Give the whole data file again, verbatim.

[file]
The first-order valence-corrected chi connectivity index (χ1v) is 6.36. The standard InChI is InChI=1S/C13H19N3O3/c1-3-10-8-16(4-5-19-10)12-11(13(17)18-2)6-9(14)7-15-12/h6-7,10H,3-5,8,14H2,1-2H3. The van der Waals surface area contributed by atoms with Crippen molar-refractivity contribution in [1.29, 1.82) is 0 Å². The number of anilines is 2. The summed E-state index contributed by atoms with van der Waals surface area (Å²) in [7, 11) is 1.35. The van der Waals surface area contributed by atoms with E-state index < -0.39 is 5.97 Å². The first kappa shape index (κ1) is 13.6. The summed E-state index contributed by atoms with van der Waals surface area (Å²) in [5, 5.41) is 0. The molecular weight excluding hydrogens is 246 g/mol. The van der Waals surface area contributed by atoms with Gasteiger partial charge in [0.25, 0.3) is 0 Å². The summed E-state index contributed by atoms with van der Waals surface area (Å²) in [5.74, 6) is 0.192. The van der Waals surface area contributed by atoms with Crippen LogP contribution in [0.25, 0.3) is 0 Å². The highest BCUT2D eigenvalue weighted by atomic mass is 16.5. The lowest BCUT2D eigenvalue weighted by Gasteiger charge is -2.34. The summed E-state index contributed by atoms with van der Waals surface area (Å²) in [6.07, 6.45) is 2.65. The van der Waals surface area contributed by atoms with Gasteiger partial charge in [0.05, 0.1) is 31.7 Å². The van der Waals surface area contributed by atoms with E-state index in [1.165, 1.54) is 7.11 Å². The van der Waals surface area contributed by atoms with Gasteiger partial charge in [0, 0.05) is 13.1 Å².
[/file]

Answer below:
The first-order valence-corrected chi connectivity index (χ1v) is 6.36. The standard InChI is InChI=1S/C13H19N3O3/c1-3-10-8-16(4-5-19-10)12-11(13(17)18-2)6-9(14)7-15-12/h6-7,10H,3-5,8,14H2,1-2H3. The van der Waals surface area contributed by atoms with Crippen molar-refractivity contribution in [1.29, 1.82) is 0 Å². The number of anilines is 2. The summed E-state index contributed by atoms with van der Waals surface area (Å²) in [7, 11) is 1.35. The van der Waals surface area contributed by atoms with E-state index < -0.39 is 5.97 Å². The first kappa shape index (κ1) is 13.6. The summed E-state index contributed by atoms with van der Waals surface area (Å²) in [5, 5.41) is 0. The molecular weight excluding hydrogens is 246 g/mol. The van der Waals surface area contributed by atoms with Gasteiger partial charge in [0.25, 0.3) is 0 Å². The summed E-state index contributed by atoms with van der Waals surface area (Å²) in [5.74, 6) is 0.192. The van der Waals surface area contributed by atoms with Crippen LogP contribution in [0.25, 0.3) is 0 Å². The highest BCUT2D eigenvalue weighted by atomic mass is 16.5. The lowest BCUT2D eigenvalue weighted by Gasteiger charge is -2.34. The summed E-state index contributed by atoms with van der Waals surface area (Å²) in [6.07, 6.45) is 2.65. The van der Waals surface area contributed by atoms with Gasteiger partial charge in [0.05, 0.1) is 31.7 Å². The van der Waals surface area contributed by atoms with E-state index in [1.165, 1.54) is 7.11 Å². The van der Waals surface area contributed by atoms with Gasteiger partial charge in [0, 0.05) is 13.1 Å².